Childhood Cancer

Childhood Leukemia

What Kids Should Eat

A healthy diet includes enough calories to ensure a normal rate of growth, fuel the body’s efforts to repair and replace healthy cells, and provide the energy the body needs to break down the various chemotherapy drugs and excrete their byproducts. While chemotherapy is being given, maintaining weight is a higher priority than a balanced diet.

When the body becomes malnourished, body fat and muscle decrease. This leads to weakness, lack of energy, weight loss, a decreased ability to digest food, and less ability to fight infection. These health issues sometimes require a reduction in the dose of chemotherapy drugs.

The U.S. government recently changed dietary guidelines (see Figure 22–1). To keep your child’s body well-nourished, foods from all six basic food groups are needed: (1) protein, (2) dairy, (3) grains, (4) fruits, (5) vegetables, and (6) fats and sweets. Children on chemotherapy benefit from eating a lot of fats, which add needed calories.

Figure 22–1: My Plate Dietary Guidelines

Examples of foods contained in each group are listed below, with a small child’s serving size in parentheses beside each food. Consult a nutritionist to figure out the number of servings that is best for your child.


Meat (1 ounce)

Fish (1 ounce)

Poultry (1 ounce)

Cheese (1 ounce)

Eggs (1)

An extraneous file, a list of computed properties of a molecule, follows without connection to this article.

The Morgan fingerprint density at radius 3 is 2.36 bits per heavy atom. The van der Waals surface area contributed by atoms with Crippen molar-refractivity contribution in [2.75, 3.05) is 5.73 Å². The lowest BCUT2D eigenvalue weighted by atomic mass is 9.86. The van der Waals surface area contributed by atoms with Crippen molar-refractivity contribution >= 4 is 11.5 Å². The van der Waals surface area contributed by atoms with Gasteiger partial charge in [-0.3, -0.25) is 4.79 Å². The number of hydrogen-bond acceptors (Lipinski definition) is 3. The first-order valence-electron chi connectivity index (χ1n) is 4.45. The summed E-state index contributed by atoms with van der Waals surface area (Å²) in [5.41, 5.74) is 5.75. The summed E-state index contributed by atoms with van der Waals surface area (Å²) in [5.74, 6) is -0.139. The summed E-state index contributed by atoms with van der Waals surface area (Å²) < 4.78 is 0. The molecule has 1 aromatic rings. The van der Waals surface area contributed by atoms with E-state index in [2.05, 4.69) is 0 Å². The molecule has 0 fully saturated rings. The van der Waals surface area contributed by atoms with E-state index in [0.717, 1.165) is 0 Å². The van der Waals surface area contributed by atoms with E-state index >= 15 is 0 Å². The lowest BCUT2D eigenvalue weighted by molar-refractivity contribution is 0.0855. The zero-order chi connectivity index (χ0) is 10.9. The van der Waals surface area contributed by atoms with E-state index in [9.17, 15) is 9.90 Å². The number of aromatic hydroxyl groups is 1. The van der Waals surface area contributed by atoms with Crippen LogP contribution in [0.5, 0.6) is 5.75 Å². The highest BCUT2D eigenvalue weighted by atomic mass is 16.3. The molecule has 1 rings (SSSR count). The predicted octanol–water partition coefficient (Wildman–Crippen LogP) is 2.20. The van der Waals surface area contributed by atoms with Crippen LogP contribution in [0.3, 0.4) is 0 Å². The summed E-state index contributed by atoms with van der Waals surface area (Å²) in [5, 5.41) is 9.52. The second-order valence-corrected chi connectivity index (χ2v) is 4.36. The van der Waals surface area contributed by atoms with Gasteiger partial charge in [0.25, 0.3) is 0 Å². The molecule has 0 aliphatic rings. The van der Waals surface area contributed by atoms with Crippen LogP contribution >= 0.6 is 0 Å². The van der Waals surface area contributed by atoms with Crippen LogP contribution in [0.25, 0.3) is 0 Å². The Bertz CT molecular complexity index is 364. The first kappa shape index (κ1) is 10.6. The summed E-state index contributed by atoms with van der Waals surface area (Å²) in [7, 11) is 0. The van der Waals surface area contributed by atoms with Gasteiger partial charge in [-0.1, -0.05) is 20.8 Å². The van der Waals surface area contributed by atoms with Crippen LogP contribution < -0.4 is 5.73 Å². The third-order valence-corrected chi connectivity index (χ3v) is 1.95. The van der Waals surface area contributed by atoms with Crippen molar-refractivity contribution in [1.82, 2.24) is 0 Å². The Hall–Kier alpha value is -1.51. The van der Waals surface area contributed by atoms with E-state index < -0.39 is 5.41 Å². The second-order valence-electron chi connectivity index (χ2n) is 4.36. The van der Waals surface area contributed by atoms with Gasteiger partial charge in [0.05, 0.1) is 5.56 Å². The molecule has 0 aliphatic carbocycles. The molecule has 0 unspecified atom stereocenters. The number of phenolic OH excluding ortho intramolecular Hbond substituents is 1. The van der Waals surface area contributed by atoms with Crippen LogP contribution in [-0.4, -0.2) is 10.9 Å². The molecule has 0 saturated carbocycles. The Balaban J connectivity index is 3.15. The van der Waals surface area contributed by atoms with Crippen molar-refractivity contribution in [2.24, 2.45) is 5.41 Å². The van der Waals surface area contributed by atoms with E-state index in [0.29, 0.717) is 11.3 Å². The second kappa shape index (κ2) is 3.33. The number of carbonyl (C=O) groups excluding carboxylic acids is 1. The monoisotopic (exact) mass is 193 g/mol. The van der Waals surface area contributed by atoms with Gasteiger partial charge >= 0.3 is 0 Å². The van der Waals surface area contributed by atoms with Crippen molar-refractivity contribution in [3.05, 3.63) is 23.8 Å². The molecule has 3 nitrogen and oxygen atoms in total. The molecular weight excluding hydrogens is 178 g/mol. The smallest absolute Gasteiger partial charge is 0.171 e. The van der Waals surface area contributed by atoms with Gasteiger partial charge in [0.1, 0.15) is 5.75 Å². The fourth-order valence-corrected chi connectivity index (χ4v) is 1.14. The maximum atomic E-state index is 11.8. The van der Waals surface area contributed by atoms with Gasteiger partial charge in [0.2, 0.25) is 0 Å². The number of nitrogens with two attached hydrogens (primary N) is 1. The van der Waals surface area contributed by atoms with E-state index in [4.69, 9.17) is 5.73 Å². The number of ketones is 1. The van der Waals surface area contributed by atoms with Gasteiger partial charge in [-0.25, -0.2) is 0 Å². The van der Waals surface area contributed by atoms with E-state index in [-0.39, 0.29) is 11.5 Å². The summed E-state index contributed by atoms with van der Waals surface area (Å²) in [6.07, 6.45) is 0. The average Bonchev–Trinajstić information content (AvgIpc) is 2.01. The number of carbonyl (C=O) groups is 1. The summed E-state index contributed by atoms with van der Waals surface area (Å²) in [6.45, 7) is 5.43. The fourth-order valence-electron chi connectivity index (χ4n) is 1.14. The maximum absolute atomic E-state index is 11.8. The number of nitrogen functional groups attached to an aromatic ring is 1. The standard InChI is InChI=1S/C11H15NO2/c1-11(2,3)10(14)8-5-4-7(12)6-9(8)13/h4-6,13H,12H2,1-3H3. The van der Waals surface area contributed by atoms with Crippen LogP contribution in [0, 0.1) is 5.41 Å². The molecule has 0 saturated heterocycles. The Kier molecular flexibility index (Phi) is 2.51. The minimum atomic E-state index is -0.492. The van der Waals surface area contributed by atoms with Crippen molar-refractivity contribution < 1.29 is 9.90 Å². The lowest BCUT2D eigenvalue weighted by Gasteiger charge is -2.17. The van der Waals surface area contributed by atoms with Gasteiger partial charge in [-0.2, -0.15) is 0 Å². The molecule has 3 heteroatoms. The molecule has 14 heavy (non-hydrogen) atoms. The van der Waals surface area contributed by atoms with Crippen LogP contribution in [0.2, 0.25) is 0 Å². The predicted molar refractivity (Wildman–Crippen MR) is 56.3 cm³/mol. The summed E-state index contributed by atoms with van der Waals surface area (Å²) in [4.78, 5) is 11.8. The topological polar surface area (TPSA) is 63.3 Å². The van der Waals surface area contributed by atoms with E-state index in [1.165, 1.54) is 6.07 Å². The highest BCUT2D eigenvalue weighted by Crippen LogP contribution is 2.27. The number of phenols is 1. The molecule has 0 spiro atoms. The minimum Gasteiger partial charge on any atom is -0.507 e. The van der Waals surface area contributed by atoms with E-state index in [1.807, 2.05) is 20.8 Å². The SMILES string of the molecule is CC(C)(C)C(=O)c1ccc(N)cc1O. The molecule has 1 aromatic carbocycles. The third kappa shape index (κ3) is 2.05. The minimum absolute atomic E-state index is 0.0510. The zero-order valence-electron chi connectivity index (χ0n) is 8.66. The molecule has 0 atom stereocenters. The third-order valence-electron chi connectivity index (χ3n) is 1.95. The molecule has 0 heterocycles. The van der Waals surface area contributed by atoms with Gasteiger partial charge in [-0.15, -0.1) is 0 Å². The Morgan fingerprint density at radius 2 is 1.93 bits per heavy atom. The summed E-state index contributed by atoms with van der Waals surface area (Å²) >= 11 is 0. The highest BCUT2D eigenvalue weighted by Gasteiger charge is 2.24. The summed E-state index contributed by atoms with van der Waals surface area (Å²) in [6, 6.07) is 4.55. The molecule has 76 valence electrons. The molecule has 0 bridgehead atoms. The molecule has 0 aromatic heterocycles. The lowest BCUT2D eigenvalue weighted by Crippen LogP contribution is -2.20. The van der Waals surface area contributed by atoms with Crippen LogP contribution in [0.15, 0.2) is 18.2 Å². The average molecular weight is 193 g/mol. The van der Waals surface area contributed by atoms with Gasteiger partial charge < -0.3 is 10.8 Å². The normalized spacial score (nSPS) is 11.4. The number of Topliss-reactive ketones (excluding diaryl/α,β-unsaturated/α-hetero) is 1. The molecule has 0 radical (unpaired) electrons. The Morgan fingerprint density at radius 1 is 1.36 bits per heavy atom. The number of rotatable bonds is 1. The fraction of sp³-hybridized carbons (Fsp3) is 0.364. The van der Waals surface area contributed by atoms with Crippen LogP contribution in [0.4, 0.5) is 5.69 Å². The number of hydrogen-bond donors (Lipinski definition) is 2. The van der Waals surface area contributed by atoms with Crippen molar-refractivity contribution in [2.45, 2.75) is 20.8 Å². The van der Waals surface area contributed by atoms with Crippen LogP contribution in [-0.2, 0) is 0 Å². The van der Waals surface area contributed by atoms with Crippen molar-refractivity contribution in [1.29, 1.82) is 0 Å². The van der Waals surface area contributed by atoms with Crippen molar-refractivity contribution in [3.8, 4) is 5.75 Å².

Peanut butter (2 tbsp.)

Dried beans, cooked (½ cup)

Dried peas, cooked (½ cup)

Some typical 1-ounce servings of proteins are: a 1-inch meatball, a 1-inch cube of meat, or one slice of bologna.

Dairy products

Milk (½ cup)

Cheese (1 ounce)

Ice cream (½ cup)

Tofu (½ cup)

Custard (½ cup)

Yogurt (½ cup)

Dairy products provide calcium, vitamin D, and protein, which are necessary for bone growth and strength.


Bread (½ slice)

Oatmeal (½ cup)

Cream of wheat (½ cup)

Graham crackers (1 square)

Cereal (½ cup)

Granola (½ cup)

Cooked pasta (½ cup)

Brown rice (½ cup)

Try to use only products made with whole grains and limited sugar to get more nutrients per serving. One sandwich made with two slices of whole wheat bread provides four servings of this food group.


Fresh fruit (1 medium piece)

Canned fruit (1/4 cup)

Dried fruits (¼ cup)

100% fruit juice (½ cup)

Fruits can be camouflaged by puréeing them with ice cream or sherbet in the blender to make a tasty milkshake or smoothie, or by adding them to cookie and muffin recipes.


Raw vegetables (1/4 cup)

Cooked vegetables (1/4 cup)

If your child does not want vegetables, they can be grated or puréed and added to soups or spaghetti sauce. If you own a juicer, add a vegetable to fruits being juiced. There are also many brownie, cake, bread, and muffin recipes that use vegetables that cannot be tasted, such as zucchini bread, brownies with spinach or avocado, carrot cake, and veggie muffins.

Fats and sweets

Butter or oil


Peanut butter

Meat fat (in gravy)

Ice cream


Whipped cream




Although the guidelines call for fats to be used sparingly, higher consumption of fats is needed for children being treated for cancer. Experiment to find the fats your child enjoys eating and serve them often.